Purcell's Pairings

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III


ANNALISE FELT AS if the saliva that was surging down her throat had turned to molasses. Thick and bitter, it seemed to contemplate on whether or not it should roll down her throat and into the pit of her unsettled stomach. Her head hurt, her hands were clammy, and her face was pale, something very noticeable, even though her face was indeed powdered. The arms on the grandfather clock swung with leisure, as if they had little care in the world. Resting a hand on her stomach, Annie let out a heavy, unattractive sigh.

“Is something the matter, Miss Purcell?” naïve Marie asked. Annalise quite liked Marie. She was young, barely passing nineteen, with a heart of gold. An orphan, she had been, a young woman her parents had taken in a little less than a year ago to give her a home, as long as she was willing to return the favour by working for them. There had been no objections towards such an offer, and Marie had drifted over to the Purcells within days of their first meeting. She was a hard worker, always managing to keep her mind occupied and her hands moving. She often stayed away from the head of the house, her shy attitude frequently making it difficult for the young woman to open up, but she’d grown comfortable around the three oldest daughters. Annie was convinced she liked Esther the most, for her quiet nature went with Esther’s motherly figure, but she spoke fairly equally to the three of them. Annalise was relieved when she found out it was Marie that would be helping her prepare for the ball; her soft-spoken voice almost always found a way to relax the middle child.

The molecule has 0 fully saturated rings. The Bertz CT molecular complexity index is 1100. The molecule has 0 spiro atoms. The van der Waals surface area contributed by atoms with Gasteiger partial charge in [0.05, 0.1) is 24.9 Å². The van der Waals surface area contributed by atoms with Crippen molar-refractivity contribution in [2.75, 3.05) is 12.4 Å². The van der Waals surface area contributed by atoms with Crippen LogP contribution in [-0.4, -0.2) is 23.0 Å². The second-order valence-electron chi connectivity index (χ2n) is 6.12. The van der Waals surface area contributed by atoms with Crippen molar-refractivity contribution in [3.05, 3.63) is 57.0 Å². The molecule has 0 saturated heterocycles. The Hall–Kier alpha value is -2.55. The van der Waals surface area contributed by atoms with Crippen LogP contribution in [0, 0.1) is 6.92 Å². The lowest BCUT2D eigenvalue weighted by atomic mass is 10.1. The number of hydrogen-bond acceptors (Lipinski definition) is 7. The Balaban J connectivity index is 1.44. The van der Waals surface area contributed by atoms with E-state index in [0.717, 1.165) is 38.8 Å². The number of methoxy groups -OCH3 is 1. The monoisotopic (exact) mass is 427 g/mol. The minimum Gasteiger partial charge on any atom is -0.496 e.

“Not in the slightest,” Annalise mumbled in response, the lie slithering right through her teeth, which acted as a helplessly useless border. A raise of the brow from Marie resulted in a sheepish smirk, and she silently gave in with a helpless shrug. “I’m not as excited as I had wished to be, that is all.”

Marie was quiet for a moment, fluffing the ends of Annalise’s large iceberg blue skirt. The young woman had lived with the Purcells long enough for Annalise and her two sisters to know which silence Marie was using. She was pondering over something, the squint of her hazel green eyes and furrow in her brow having given that away. Did she know about Annie’s tragic, hopeless attempt to find love? Her experience with it? She was confident Marie had come about later, but she did not know for sure. Luckily for her, however, Marie did not bring up a name, nor did she touch on Annalise’s failed attempt of finding ever-lasting love, for she said instead, “Are you worried about the commitment that comes with marriage, miss?”